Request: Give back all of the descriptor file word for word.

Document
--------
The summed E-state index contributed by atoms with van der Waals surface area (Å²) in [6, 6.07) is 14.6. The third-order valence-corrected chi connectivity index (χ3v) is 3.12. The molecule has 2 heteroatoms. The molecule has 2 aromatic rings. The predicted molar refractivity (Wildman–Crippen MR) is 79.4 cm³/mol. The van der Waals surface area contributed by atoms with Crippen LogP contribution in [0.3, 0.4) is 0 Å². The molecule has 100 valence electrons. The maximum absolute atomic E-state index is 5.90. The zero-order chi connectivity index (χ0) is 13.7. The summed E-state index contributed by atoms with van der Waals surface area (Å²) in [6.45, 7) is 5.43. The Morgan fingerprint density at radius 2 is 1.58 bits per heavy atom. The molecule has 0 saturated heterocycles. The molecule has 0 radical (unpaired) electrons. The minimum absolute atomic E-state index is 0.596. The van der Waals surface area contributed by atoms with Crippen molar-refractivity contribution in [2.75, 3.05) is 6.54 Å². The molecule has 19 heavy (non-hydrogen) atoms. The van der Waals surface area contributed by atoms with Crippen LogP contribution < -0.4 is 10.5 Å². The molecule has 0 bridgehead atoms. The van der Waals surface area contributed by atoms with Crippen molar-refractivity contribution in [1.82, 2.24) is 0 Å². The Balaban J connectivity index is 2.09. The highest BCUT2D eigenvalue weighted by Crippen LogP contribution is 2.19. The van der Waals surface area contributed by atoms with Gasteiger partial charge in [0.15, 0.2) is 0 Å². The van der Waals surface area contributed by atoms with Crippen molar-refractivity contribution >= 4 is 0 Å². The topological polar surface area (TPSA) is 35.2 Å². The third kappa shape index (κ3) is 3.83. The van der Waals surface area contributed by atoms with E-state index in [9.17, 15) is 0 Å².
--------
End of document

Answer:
The summed E-state index contributed by atoms with van der Waals surface area (Å²) in [6, 6.07) is 14.6. The third-order valence-corrected chi connectivity index (χ3v) is 3.12. The molecule has 2 heteroatoms. The molecule has 2 aromatic rings. The predicted molar refractivity (Wildman–Crippen MR) is 79.4 cm³/mol. The van der Waals surface area contributed by atoms with Crippen LogP contribution in [0.3, 0.4) is 0 Å². The molecule has 100 valence electrons. The maximum absolute atomic E-state index is 5.90. The zero-order chi connectivity index (χ0) is 13.7. The summed E-state index contributed by atoms with van der Waals surface area (Å²) in [6.45, 7) is 5.43. The Morgan fingerprint density at radius 2 is 1.58 bits per heavy atom. The molecule has 0 saturated heterocycles. The molecule has 0 radical (unpaired) electrons. The minimum absolute atomic E-state index is 0.596. The van der Waals surface area contributed by atoms with Crippen molar-refractivity contribution in [2.75, 3.05) is 6.54 Å². The molecule has 19 heavy (non-hydrogen) atoms. The van der Waals surface area contributed by atoms with Crippen LogP contribution < -0.4 is 10.5 Å². The molecule has 0 bridgehead atoms. The van der Waals surface area contributed by atoms with Crippen molar-refractivity contribution in [1.82, 2.24) is 0 Å². The Balaban J connectivity index is 2.09. The highest BCUT2D eigenvalue weighted by Crippen LogP contribution is 2.19. The van der Waals surface area contributed by atoms with Gasteiger partial charge in [0.15, 0.2) is 0 Å². The van der Waals surface area contributed by atoms with Crippen molar-refractivity contribution >= 4 is 0 Å². The topological polar surface area (TPSA) is 35.2 Å². The third kappa shape index (κ3) is 3.83. The van der Waals surface area contributed by atoms with E-state index in [9.17, 15) is 0 Å².